Square made its debut on the public markets yesterday. After settling on its much-commented-on offering price of $9 per share, which some took as a shot across the bow for unicorn startups, the Jack Dorsey-helmed payments firm surged more than 45 percent in its first day of trading, with its stock closing above $13.
Observers saw that strong initial start as buoying an uncertain tech market. At an investors’ panel at last month’s Street Fight Summit, Redpoint Ventures partner Satish Dharmaraj and First Round Capital partner Howard Morgan both indicated that there was a tightening in the venture capital market — particularly for growth-stage companies. “People are being more careful about valuations,” Morgan noted. It’s certainly possible to see the uproar about Square’s IPO pricing, which valued the company at $2.9 billion, less than half of the $6 billion valuation the company received in its last funding round, as an extension of that caution.
Then again, it’s a long game. Lots of companies, especially those that have been the subject of so much media attention, scrutiny, and curiosity, surge in their first day of trading, only to settle down over the following days and weeks. As the Los Angles Times observed, “a big first day pop doesn’t mean much. Some of those companies tank, while others soar.” For example, crafts marketplace Etsy, nominally a tech unicorn, went public in April at $16 per share. It has since lost more than 70 percent of its market value — not the path Square would like to follow.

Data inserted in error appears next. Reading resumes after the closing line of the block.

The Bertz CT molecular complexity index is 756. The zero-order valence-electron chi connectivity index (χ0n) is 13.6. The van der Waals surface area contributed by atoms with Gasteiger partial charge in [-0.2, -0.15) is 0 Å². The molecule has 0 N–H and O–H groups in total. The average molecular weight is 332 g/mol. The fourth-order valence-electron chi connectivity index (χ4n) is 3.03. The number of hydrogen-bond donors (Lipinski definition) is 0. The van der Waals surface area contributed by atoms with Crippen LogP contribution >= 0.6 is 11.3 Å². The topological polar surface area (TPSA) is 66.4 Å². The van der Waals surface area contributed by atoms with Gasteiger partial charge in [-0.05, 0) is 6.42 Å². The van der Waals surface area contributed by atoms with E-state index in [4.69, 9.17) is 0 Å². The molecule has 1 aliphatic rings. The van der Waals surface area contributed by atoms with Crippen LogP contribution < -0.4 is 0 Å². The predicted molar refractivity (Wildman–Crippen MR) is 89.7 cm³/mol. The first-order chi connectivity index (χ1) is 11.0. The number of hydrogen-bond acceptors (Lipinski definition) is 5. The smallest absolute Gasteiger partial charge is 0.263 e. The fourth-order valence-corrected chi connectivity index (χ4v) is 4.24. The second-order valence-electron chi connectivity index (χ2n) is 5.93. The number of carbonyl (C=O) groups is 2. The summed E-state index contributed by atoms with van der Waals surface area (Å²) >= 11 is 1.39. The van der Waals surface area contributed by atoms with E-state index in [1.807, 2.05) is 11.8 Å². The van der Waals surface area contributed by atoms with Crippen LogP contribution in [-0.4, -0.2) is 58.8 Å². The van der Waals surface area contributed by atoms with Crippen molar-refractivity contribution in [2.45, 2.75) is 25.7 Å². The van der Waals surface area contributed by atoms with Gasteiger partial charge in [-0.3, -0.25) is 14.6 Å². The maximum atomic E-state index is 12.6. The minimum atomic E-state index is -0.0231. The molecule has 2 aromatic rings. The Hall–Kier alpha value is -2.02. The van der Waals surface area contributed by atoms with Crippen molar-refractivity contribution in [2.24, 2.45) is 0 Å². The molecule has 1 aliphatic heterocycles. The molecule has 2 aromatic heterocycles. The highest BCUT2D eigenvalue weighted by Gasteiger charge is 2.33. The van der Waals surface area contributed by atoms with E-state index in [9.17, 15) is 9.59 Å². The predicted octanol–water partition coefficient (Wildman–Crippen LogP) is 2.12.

The tech media’s emphasis on — some might say obsession with — unicorn-grade overvaluation of tech companies notwithstanding, Bloomberg analysis shows that on a sectorial basis, the tech market is middle-of-the-road on most counts when it comes to IPOs, including performance. The trend Bloomberg observed is that “tech companies are staying private longer,” a strategy that worked well for Google and Facebook, among others, but then, timing is everything. One day Square was the goat, the next day, the hero.
Even if Square passed its first test as a public company, many more hurdles lie ahead. It still needs to prove it can turn a profit from being “an operating system” for the burgeoning small business economy — a prospect that makes a lot of sense and theoretically addresses many unmet needs but one that can be hard to sell. CEO Dorsey will have to do all that under the scrutiny of the public markets, while also serving as the CEO of Twitter, a dimming tech star, at least on the basis of its falling stock price.
The pressure may be off Square momentarily, but it won’t stay that way for long.
Noah Elkin is Street Fight’s managing editor.